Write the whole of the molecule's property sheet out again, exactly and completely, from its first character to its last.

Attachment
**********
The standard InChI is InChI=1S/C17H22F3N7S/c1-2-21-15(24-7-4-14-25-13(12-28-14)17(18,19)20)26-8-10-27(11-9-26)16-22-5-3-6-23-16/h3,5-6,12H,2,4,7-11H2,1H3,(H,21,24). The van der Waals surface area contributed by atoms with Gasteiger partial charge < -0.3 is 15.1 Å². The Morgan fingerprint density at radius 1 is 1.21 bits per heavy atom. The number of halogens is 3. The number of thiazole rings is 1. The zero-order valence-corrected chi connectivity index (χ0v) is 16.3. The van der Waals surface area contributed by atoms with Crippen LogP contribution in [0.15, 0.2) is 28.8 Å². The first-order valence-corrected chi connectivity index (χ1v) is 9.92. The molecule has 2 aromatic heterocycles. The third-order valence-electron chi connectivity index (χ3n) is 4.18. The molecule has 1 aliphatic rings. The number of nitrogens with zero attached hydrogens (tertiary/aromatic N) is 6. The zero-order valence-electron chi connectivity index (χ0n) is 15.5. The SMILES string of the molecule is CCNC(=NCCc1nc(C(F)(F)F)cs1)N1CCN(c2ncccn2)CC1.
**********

The standard InChI is InChI=1S/C17H22F3N7S/c1-2-21-15(24-7-4-14-25-13(12-28-14)17(18,19)20)26-8-10-27(11-9-26)16-22-5-3-6-23-16/h3,5-6,12H,2,4,7-11H2,1H3,(H,21,24). The van der Waals surface area contributed by atoms with Gasteiger partial charge < -0.3 is 15.1 Å². The Morgan fingerprint density at radius 1 is 1.21 bits per heavy atom. The number of halogens is 3. The number of thiazole rings is 1. The zero-order valence-corrected chi connectivity index (χ0v) is 16.3. The van der Waals surface area contributed by atoms with Crippen LogP contribution in [0.15, 0.2) is 28.8 Å². The first-order valence-corrected chi connectivity index (χ1v) is 9.92. The molecule has 2 aromatic heterocycles. The third-order valence-electron chi connectivity index (χ3n) is 4.18. The molecule has 1 aliphatic rings. The number of nitrogens with zero attached hydrogens (tertiary/aromatic N) is 6. The zero-order valence-electron chi connectivity index (χ0n) is 15.5. The SMILES string of the molecule is CCNC(=NCCc1nc(C(F)(F)F)cs1)N1CCN(c2ncccn2)CC1.